No MBA student or practitioner can avoid the classic 2×2 matrix offering a clear picture of strategic choices when two sets of variables are involved. Some consider this form of portrayal as an art, even as a metaphor for a sort of systems thinking. In its simplest form the variables are arrayed as the x- and y-axes on a simple graph. The generic form looks like this.

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I found several examples on the Web. This one points to strategies for service organizations based on the nature of the particular service to be offered.

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One can use this for almost all situations where the choices are limited to two factors. I developed a matrix like this as a teaching aid for my Exploring Sustainability class for the Managing for Sustainability MBA at Marlboro College Graduate Center. My regular readers know that I have been teaching a series of classes under this general heading there for a few years. I was there this weekend for one of our periodic gatherings in person. The pedagogy is primarily based on the Internet and on distance learning. I get only about 4 hours of face time each trimester so I am always on the lookout for effective learning tools that can deliver the message in a very short time. The 2×2 is very good at this.
The simplest mantra that falls out of the arguments I make is that virtually all current programs with the label “greening” or “sustainable” or even “sustainability” do not and cannot move us onto a new trajectory to sustainability, as I define it. They can be and are effective but only in reducing unsustainability. Sustainability is the possibility of flourishing–a positive vision of the world, not merely one where the stresses on the Planet have been reduced, but still exist. As I write, “Reducing unsustainability is not the same as creating sustainability.” Aha, a perfect candidate for a 2×2 matrix, like this one.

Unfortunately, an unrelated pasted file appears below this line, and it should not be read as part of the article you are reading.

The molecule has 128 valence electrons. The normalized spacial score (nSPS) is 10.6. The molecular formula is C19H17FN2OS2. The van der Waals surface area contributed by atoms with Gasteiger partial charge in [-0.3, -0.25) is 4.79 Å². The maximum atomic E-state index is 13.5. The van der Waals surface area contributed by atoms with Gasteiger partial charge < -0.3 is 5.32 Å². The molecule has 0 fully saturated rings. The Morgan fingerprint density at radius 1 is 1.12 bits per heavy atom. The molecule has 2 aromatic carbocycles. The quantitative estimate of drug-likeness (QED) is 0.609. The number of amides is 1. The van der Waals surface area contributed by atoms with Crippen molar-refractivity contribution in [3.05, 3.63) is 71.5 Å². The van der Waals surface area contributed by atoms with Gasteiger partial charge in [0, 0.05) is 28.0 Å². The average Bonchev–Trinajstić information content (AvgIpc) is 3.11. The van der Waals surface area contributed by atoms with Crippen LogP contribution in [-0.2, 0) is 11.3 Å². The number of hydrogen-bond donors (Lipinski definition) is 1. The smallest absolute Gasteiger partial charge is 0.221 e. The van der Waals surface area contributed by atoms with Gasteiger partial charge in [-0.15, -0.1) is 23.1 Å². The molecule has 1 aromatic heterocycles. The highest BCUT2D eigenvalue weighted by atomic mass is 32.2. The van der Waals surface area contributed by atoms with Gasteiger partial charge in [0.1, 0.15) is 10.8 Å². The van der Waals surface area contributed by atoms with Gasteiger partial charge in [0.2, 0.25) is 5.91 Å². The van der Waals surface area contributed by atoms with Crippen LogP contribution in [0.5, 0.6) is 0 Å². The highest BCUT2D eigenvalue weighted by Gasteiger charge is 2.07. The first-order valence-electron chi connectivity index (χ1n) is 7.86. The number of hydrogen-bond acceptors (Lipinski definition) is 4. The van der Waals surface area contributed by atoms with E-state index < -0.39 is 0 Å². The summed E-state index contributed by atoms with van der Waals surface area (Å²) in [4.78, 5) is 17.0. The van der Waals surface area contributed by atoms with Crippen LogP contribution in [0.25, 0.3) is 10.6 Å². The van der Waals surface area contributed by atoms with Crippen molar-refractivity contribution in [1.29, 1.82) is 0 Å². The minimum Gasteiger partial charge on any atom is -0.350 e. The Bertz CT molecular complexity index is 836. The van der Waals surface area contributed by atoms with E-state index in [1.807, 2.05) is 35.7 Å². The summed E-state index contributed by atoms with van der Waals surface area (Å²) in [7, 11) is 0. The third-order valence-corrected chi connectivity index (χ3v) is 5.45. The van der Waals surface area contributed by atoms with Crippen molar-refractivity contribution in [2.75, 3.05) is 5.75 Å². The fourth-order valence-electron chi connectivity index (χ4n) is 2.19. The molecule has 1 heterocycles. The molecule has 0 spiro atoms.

Sustainability matrix.png

I have filled in the four quadrants with examples from my book and others cropping up in my course work and off the Internet. I encourage “sustainability” officers or their equivalent in companies of all sizes to use this format in examining their strategic choices and as an aid to create new ideas. I am very interested in hearing from you concerning the utility of this tool and also any items you could add to those in the right-hand side. That’s the challenging half of this layout. Everyday the news has hundreds of items for the left side. Inhabitat alone offers up many stories of green designs everyday. It is rare to find items that fall on the sustainability half of the diagram.

4 Replies to “Back to Basics 5: The Sustainability 2×2 Matrix”

  1. John, I tried to use a 4by4 when speculating on the kinds of things that represent excessive household materials intensity in this dialogue just published with Karen Pinkus:
    The dialogue covers much of the territory of your book. The intent of the 4by4 was to foreground that much of the more ecological impacting stuff in our homes derives not from irrational conspicuous consumption but semi-rational inconspicuous consumption. Let me know what you think.

  2. Thanks for this John. Very powerful not least in revealing that there are always alternatives (and some don’t ‘cost’ much and indeed pro-sustainability may be aided by more (fore)thoughtfulness… I also greatly liked Back to Basics 4: Possibility and related threads… including
    “When the world has changed significantly, as it has in the case of sustainability, these old tools and rules are part of the problem, not the solution. New ones are essential. Possibility is the place from which these new practices can emerge, but we must first enter the authentic mode of living. That takes a conscious commitment to stop following the crowd. Then we must learn the art of presencing. Those who believe that they can �just do it� are sorely mistaken. They can reduce the load they place on the Earth and on other people, but they cannot bring sustainability to life. The process toward sustainability starts with authentic living and the possibilities it brings… … ‘But those who value sustainability and believe it is critical to life today and in the future, must act to change this by transforming the individuals and rules that constitute these institutions to care for the world and its life rather than satisfy some set of outmoded, historically embedded norms.'”

  3. on seeing this i remember a popular 2*2 matrix on business model it talk about various business category, fat cow, dog, star. fat cow is a business or product get get you hug profit at present, star is a product that will be your future fat cow and dog is a product that falling or end of it product life cycle.
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  4. You are correct. What you remember is a 2×2 matrix made very famous by the Boston Consulting Group.

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